Researcher Information



Venus, evolved separately from Earth

Department of Earth and Planetary Sciences, Cosmosciences


Study of physical and chemical mechanism of Venus cloud and atmospheric dynamics

FieldEarth and planetary sciences, Planetary Meteorology, Space and upper atmospheric physics
KeywordPlanetary Atmosphere, Planetary exploration, Telescope, Planetary Science

Introduction of Research

Venus is our nearest neighbor, and has a size very similar to the Earth’s. However, previous observations discovered an extremely dense (90 bar at the surface) and CO2-rich atmosphere, with H2SO4 thick clouds. The Venus cloud consists of H2SO4 main cloud deck at 45 – 70 km, with thinner hazes above and below. The upper haze on Venus lies above the main cloud surrounding the planet, ranging from the top of the cloud (70 km) up to as high as 90 km.
The Solar Occultation at InfraRed (SOIR) on board Venus Express (ESA, 2006-2014) is designed to measure the atmospheric transmission at high altitudes (70 – 220 km) in the IR wavelength (2.2 – 4.3 µm) with high resolution by solar occultation. The SOIR data obtained in 2006 – 2009 are analyzed to examine the upper haze at altitude above 90 km. Vertical and latitudinal distribution of haze extinction, optical thickness, and mixing ratio are calculated in using SOIR data statistically. Extinctions and optical thickness at low latitude are two times thicker than those of high latitude. One of the notable results is that mixing ratios increase at altitude above 90 km at both high and low latitudes. It is speculated that sources of haze are transported upward from under altitude 90 km and haze is produced at high altitude. From comparison with the vertical distributions of SO and SO2 mixing ratios reported by previous study, it is speculated about the correlation between sulfuric compound and haze.
On December 7, 2015, AKATSUKI (Fig.1, JAXA, 2010-) arrived at Venus after orbit insertion. After the Venus orbit insertion, many Venus images were taken by some instruments onboard AKATSUKI. In this study, cloud optical thickness variation are investigated from Venus dayside images taken by IR1(1 µm camera onboard AKATSUKI) and PIRKA telescope(Fig.2) and radiative transfer calculation globally. Furthermore, we will examine Venus meteorological some change that contribute to cloud variation.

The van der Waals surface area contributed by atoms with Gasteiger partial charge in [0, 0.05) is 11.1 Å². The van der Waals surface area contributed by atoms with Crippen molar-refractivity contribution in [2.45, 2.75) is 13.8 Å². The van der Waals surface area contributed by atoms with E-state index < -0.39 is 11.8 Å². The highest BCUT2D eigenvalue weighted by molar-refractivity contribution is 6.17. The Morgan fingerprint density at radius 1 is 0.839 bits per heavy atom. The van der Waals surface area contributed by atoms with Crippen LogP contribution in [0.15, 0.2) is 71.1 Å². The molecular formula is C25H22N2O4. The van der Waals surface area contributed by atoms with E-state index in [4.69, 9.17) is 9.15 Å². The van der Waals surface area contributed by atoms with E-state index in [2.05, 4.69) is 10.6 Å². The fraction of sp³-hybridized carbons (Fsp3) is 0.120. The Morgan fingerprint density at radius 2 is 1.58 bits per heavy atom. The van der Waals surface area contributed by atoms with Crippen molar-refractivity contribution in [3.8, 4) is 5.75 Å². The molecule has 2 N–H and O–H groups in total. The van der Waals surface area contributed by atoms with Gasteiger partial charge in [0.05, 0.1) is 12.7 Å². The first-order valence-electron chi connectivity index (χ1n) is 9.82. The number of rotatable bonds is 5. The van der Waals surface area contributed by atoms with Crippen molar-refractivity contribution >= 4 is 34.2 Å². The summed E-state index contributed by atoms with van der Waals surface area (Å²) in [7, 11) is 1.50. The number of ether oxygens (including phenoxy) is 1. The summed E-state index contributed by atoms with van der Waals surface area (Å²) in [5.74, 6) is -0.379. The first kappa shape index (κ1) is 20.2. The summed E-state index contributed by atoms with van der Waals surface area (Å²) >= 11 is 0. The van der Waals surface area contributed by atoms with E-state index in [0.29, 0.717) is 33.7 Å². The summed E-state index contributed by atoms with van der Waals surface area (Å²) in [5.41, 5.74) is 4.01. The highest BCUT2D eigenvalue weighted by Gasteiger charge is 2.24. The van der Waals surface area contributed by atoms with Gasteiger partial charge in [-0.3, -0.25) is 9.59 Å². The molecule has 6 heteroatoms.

Venus Climate Orbiter AKATSUKI(JAXA)
PIRKA telescope(Nayoro Observatory)

Representative Achievements

An uppermost haze layer above 100 km found over Venus by the SOIR instrument onboard Venus Express,
Seiko Takagi, Arnaud Mahieux, Valérie Wilquet, Séverine Robert, Ann Carine Vandaele and Naomoto Iwagami,
Earth, Planets and Space, 71:124, 2019.
Initial products of AKATSUKI 1-µm Camera,
Naomoto Iwagami, Takeshi Sakanoi, George L. Hashimoto, Kenta Sawai, Shoko Ohtsuki, Seiko Takagi, Kazunori Uemizu, Munetaka Ueno, Shingo Kameda, Shin‐ya Murakami, Masato Nakamura, Nobuaki Ishii, Takumi Abe, Takehiko Satoh, Takeshi Imamura, Chikako Hirose, Makoto Suzuki, Naru Hirata, Atsushi Yamazaki, Takao M. Sato, Manabu Yamada, Yukio Yamamoto, Tetsuya Fukuhara, Kazunori Ogohara, Hiroki Ando, Ko‐ichiro Sugiyama, Hiroki Kashimura and Toru Kouyama,
Earth, Planets and Space, 2018. 
Large stationary gravity wave in the atmosphere of Venus,
T. Fukuhara, M. Futaguchi, G. L. Hashimoto, T. Horinouchi, T. Imamura, N. Iwagaimi, T. Kouyama, S. Murakami, M. Nakamura, K. Ogohara, M. Sato, T. M. Sato, M. Suzuki, M. Taguchi, S. Takagi, M. Ueno, S. Watanabe, M. Yamada, and A. Yamazaki,
Nature Geoscience 10, 85-88, 2017.
Contrast sources for the images taken by the Venus missions AKATSUKI,
Seiko Takagi and Naomoto Iwagami,
Earth, Planets and Space 63(5) 435-442, 2011.
Science requirements and description of the 1-μm camera onboard the Akatsuki Venus Orbiter,
Naomoto Iwagami, Seiko Takagi, Munetaka Ueno, Shoko Ohtsuki, Takeshi Sakanoi and George L.Hashimoto,
Earth, Planets and Space  63(6) 487-492, 2011.
Academic degreePh.D. of Science
Academic background2008 Bachelor of Science, Department of Geophysics, Hokkaido University
2010 Master of Science, Department of Earth and Planetary Physics, the University of Tokyo
2014 Doctor of Philosophy in Science, Department of Earth and Planetary Physics, the University of Tokyo
2014-2017 Program Specific Researcher, Tokai University
2017-2022 Assistant Professor, Hokkaido University
2022- present position
Affiliated academic societyJapan Geoscience Union (JpGU), Society of Geomagnetism and Earth, Planetary and Space Sciences (SGEPSS), American Geophysical Union (AGU), European Geosciences Union (EGU), The Meteorological Society of Japan
ProjectOptical and Infrared Synergetic Telescopes for Education and Research
Venus Climate Orbiter AKATSUKI
Room addressGeneral Research Building 8. 8-210

Department of Earth and Planetary Sciences, Cosmosciences



What do you usually do when you get stuck in your research?

For now, stand up and walk. Wander around the room or take a walk around the neighborhood. By relaxing while keeping the problem in the back of my mind, I may suddenly find a clue to a solution.

What made you decide to become a researcher?

I wanted to be like my father.
I grew up watching him work calmly and quietly, but also cherish his play and I naturally began to yearn to be a “PhD”. My father took me to visit NASA, which sparked a vague interest in space, and I became a researcher.
I still have and always will have the same respect for him.

Please tell us about yourself; things you are good at, your favorites, hobbies, and daily routines.

I still like piano, orchestra, swimming, tennis, and other activities that I have continued since I was a child, but as an adult I have grown to love beer.

When I was a graduate student, I spent a few months at a research institute in Brussels. I enjoyed delicious Belgian beer at home after returning from the lab. I was so glad that I had worked so hard each day.